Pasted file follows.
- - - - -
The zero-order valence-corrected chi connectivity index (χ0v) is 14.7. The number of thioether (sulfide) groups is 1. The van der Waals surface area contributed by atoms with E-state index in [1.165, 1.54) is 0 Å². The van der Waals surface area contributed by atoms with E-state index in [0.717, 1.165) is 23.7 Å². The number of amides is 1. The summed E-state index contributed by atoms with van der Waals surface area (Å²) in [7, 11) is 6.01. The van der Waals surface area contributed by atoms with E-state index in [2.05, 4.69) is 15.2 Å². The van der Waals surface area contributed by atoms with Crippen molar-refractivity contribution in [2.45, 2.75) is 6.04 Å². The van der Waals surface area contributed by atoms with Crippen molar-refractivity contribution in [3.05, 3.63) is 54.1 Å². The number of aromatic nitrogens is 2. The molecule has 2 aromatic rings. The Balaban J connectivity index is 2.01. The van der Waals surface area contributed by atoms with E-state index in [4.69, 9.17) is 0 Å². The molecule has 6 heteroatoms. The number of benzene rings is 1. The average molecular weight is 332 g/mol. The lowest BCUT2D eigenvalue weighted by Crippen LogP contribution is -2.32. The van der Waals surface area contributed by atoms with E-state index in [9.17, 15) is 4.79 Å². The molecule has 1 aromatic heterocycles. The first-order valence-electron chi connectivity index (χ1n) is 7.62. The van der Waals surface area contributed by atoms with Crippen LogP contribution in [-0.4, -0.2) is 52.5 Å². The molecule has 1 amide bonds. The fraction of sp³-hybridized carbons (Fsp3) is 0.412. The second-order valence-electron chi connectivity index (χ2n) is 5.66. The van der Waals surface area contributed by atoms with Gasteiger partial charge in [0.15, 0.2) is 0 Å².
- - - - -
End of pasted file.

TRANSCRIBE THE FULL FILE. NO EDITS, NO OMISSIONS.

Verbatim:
The zero-order valence-corrected chi connectivity index (χ0v) is 14.7. The number of thioether (sulfide) groups is 1. The van der Waals surface area contributed by atoms with E-state index in [1.165, 1.54) is 0 Å². The van der Waals surface area contributed by atoms with E-state index in [0.717, 1.165) is 23.7 Å². The number of amides is 1. The summed E-state index contributed by atoms with van der Waals surface area (Å²) in [7, 11) is 6.01. The van der Waals surface area contributed by atoms with E-state index in [2.05, 4.69) is 15.2 Å². The van der Waals surface area contributed by atoms with Crippen molar-refractivity contribution in [2.45, 2.75) is 6.04 Å². The van der Waals surface area contributed by atoms with Crippen molar-refractivity contribution in [3.05, 3.63) is 54.1 Å². The number of aromatic nitrogens is 2. The molecule has 2 aromatic rings. The Balaban J connectivity index is 2.01. The van der Waals surface area contributed by atoms with E-state index in [4.69, 9.17) is 0 Å². The molecule has 6 heteroatoms. The number of benzene rings is 1. The average molecular weight is 332 g/mol. The lowest BCUT2D eigenvalue weighted by Crippen LogP contribution is -2.32. The van der Waals surface area contributed by atoms with E-state index in [9.17, 15) is 4.79 Å². The molecule has 1 aromatic heterocycles. The first-order valence-electron chi connectivity index (χ1n) is 7.62. The van der Waals surface area contributed by atoms with Crippen LogP contribution in [-0.4, -0.2) is 52.5 Å². The molecule has 1 amide bonds. The fraction of sp³-hybridized carbons (Fsp3) is 0.412. The second-order valence-electron chi connectivity index (χ2n) is 5.66. The van der Waals surface area contributed by atoms with Gasteiger partial charge in [0.15, 0.2) is 0 Å².